Murdered teenager remembered by Raleigh resource room
A teenager murdered almost a decade ago was honoured by a youth adventure charity yesterday with a resource centre named after him.
Raleigh Bermuda opened Malcolm’s Room yesterday at its headquarters in Midsea Lane, Pembroke, in honour Malcolm Outerbridge, who was 18 when he was stabbed to death on the Railway Trail near his Warwick home in October 2011.
Kaywell Outerbridge, Malcolm’s mother, who attended the ribbon-cutting ceremony, said: “He would be really excited to know that people thought enough to keep his memory alive.”
The room was designed as a place where youngsters can get a reprieve from violent or difficult situations.
Ms Outerbridge, a board member of Raleigh, aid: “It lives up to his vision of trying to get people to think differently about where their path in life was going, just by them knowing that they can come to a space and occupy a space that they’ll feel safe.”
She added: “It’s almost like, yes, he had to go in order for this to happen, unfortunately, but I think he would have felt that it didn’t happen in vain.
“He’d think ’there’s a space, so my legacy will live on because the room is in my name’.”
Malcolm’s Room also includes resources to search for jobs scholarships and will also be used for study of life coaching programmes offered by Raleigh.
Ms Outerbridge said her son had a passion for helping other young people “find their way” and that the room was a perfect tribute to him.
She added that her son had a keen interest in people and that “all he wanted to do was help others”.
Ms Outerbridge said: “He didn’t care who you were, where you were from – if you were in need, he was there to help.”
Malcolm’s Room was decorated by Raleigh alumni, pupils from CedarBridge Academy in Devonshire and the Berkeley Institute and Dellwood Middle School, both Pembroke.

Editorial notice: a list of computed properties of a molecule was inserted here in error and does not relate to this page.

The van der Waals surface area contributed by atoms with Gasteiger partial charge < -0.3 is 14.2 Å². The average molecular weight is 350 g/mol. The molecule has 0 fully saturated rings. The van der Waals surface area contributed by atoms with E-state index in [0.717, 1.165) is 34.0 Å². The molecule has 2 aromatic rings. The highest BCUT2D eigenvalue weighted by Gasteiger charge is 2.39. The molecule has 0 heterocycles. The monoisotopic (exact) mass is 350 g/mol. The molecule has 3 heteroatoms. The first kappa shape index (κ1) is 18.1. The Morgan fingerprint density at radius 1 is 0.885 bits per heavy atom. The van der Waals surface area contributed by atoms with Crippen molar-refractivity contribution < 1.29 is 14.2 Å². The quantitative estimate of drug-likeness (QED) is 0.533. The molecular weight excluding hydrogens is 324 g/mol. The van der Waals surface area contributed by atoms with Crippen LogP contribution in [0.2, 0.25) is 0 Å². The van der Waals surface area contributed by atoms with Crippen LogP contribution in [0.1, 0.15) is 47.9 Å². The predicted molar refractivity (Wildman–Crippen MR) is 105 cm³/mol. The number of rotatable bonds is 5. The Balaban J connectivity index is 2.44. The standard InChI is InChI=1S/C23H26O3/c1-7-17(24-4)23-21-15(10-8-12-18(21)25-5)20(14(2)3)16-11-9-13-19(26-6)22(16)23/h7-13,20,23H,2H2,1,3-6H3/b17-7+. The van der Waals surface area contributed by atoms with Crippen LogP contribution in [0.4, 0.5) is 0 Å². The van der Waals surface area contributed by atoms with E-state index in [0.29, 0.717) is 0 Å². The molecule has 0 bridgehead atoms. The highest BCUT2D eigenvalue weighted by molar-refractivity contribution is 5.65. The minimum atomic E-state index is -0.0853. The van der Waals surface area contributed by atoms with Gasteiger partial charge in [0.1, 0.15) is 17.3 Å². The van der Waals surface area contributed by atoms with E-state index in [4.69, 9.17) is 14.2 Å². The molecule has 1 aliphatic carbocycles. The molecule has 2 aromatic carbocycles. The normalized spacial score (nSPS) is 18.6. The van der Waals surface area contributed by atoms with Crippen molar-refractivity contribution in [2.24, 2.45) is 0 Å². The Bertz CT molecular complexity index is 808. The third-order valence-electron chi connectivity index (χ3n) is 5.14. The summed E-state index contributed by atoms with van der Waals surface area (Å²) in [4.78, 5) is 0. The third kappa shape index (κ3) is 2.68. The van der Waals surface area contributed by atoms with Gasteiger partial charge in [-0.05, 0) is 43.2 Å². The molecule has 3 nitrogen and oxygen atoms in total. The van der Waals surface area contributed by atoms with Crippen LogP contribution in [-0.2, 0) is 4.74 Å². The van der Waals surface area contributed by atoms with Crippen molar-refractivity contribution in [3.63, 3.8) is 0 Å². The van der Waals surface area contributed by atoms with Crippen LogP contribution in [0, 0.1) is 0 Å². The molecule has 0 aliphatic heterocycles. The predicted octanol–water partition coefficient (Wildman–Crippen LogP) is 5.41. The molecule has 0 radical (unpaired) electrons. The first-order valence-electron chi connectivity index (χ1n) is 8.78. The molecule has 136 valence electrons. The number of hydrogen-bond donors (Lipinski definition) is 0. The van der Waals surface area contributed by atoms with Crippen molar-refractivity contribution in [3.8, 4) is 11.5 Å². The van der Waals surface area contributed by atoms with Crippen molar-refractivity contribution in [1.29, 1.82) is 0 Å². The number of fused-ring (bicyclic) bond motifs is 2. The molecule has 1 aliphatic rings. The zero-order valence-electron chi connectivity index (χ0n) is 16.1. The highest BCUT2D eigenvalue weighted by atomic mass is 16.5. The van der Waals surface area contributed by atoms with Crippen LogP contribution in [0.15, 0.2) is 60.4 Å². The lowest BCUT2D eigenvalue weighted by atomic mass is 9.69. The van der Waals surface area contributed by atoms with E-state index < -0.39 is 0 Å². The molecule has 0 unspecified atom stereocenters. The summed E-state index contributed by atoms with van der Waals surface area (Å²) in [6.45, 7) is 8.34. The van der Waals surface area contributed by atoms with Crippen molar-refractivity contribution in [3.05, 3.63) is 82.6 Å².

Ms Outerbridge said: “What interests me is that they decorated the room with rainbow colours and Malcolm liked rainbows.”
Malcolm died a month after he returned from a ten-week trip to Borneo, where he took part in community-building and conservation work with Raleigh.
Dany Pen, the executive director of Raleigh, said that Malcolm represented the group’s mission to help young people find purpose and help them become “a leader in the community”.
She said that the room was aimed at young people aged between 14 and 24.
Ms Pen added: “After Chewstick, there hasn’t been any other alternative space for young people to access, so in essence we’re launching the first safe space to be available now for young people to access.
“We’re hoping that young people can see this place as an alternative safe space.
“We were supposed to launch this before Covid, but right when Covid happened everything came to a halt.
“Throughout the past year this room had been actively used but it hadn’t been announced to the community.
“Young people already knew about this room and now it’s being opened much more to the community as an access space.”
Renee Ming, the Minister of National Security, also attended the opening ceremony.
She told Ms Outerbridge: “Out of something tragic we have managed to find something good.
“What I see here today is your son living on through not just this room but through other spaces and other people’s hearts and minds.
“I pray and hope that this is used for exactly what it’s supposed to be used for – a room of safety and a room of empowerment.”